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This Humble Home Was Once a Storage Container in Taiwan

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Thanks to America's trade imbalance with Asia, we have way too many shipping containers lying around. Not exactly our most pressing problem, but you can't make buildings out of hungry mouths or carbon emissions. So architects concerned with green building have taken to using the hulking steel boxes as building blocks. One firm in Long Beach, California, wants to arrange 65 used shipping containers in an elegant, rolling design to build a sustainability research center.

Because we buy so many more goods from Asia than they do from us, ports in American cities are clogged with empty shipping containers; the only way to get rid of them is to ship them back overseas, which is costly enough that new containers often are cheaper for exporters than used ones sent back from America. So using the containers in building is a smart way to recycle.

Apartments and condos made from shipping containers seem to have caught on as a mini-trend in the past few years, especially in London, where Urban Space Management's Container City project was enough of a hit that the firm built a sequel development. There are some more good examples of container architecture in this Yahoo! Green story from a few years ago.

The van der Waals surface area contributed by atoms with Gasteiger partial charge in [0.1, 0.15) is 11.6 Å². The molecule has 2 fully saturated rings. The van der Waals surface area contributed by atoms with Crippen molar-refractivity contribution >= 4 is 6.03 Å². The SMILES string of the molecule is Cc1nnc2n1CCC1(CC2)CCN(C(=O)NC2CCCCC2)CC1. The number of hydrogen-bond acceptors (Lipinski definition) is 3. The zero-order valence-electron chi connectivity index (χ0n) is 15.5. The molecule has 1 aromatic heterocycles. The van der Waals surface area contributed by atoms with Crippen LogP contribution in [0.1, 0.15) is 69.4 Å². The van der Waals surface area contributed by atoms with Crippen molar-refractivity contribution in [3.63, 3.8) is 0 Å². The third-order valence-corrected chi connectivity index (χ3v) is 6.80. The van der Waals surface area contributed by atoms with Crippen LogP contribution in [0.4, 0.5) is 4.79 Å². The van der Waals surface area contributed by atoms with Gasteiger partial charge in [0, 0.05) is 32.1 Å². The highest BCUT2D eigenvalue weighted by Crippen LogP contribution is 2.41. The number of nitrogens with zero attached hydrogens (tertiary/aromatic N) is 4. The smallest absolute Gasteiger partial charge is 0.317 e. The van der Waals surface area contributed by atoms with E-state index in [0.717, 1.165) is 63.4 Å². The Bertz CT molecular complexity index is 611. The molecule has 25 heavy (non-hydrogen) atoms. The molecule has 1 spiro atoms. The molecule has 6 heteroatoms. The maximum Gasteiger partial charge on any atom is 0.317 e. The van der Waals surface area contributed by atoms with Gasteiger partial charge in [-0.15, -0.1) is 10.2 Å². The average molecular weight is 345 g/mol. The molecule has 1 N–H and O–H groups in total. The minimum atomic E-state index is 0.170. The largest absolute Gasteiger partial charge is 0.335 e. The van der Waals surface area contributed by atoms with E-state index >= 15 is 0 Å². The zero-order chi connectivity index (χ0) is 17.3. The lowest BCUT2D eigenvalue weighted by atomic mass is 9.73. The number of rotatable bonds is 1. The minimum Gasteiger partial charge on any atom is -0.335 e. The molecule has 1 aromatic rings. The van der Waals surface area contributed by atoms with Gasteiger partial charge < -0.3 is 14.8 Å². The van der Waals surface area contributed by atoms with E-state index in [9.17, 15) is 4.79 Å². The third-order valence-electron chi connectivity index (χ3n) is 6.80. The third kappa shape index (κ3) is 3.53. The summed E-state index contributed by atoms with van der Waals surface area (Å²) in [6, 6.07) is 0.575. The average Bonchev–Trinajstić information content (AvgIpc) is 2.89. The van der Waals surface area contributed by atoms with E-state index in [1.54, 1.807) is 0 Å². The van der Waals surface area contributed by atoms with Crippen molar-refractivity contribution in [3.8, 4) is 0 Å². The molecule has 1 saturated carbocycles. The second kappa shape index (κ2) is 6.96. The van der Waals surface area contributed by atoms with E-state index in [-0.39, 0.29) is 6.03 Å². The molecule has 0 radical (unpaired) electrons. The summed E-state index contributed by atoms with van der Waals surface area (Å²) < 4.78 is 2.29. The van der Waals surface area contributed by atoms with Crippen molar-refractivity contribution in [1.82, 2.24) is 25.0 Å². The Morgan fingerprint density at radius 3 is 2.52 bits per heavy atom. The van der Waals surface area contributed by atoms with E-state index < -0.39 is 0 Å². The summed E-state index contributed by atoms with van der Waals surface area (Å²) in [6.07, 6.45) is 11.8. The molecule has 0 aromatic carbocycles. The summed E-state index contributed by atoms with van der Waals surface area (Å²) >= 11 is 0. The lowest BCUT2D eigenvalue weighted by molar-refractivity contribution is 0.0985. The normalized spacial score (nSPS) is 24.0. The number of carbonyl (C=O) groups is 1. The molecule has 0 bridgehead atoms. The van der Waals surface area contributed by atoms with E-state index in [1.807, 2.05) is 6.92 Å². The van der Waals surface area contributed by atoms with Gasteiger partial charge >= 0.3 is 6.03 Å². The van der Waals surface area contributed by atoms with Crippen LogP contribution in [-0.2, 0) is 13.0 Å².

Not everyone likes shipping-container architecture, and not all container-based projects are conceived alike. In Fort Worth, city council members ordered their zoning staff to stymie a development that aimed to make containers into low-income housing; officials found the project inadequate for single-family homes, with Mayor Mike Moncrief saying, "It's not going to attract anything except problems."

Judging by some of the comments online about shipping-container buildings, it seems a lot of people think they have a shabby look to them (maybe because they resemble dumpsters), or that more should be done to disguise their origins as containers. Personally, we think they look cool, and as long as it didn't carry fish guts or human waste across an ocean in a previous life, we're fine with the idea of living in a shipping container.
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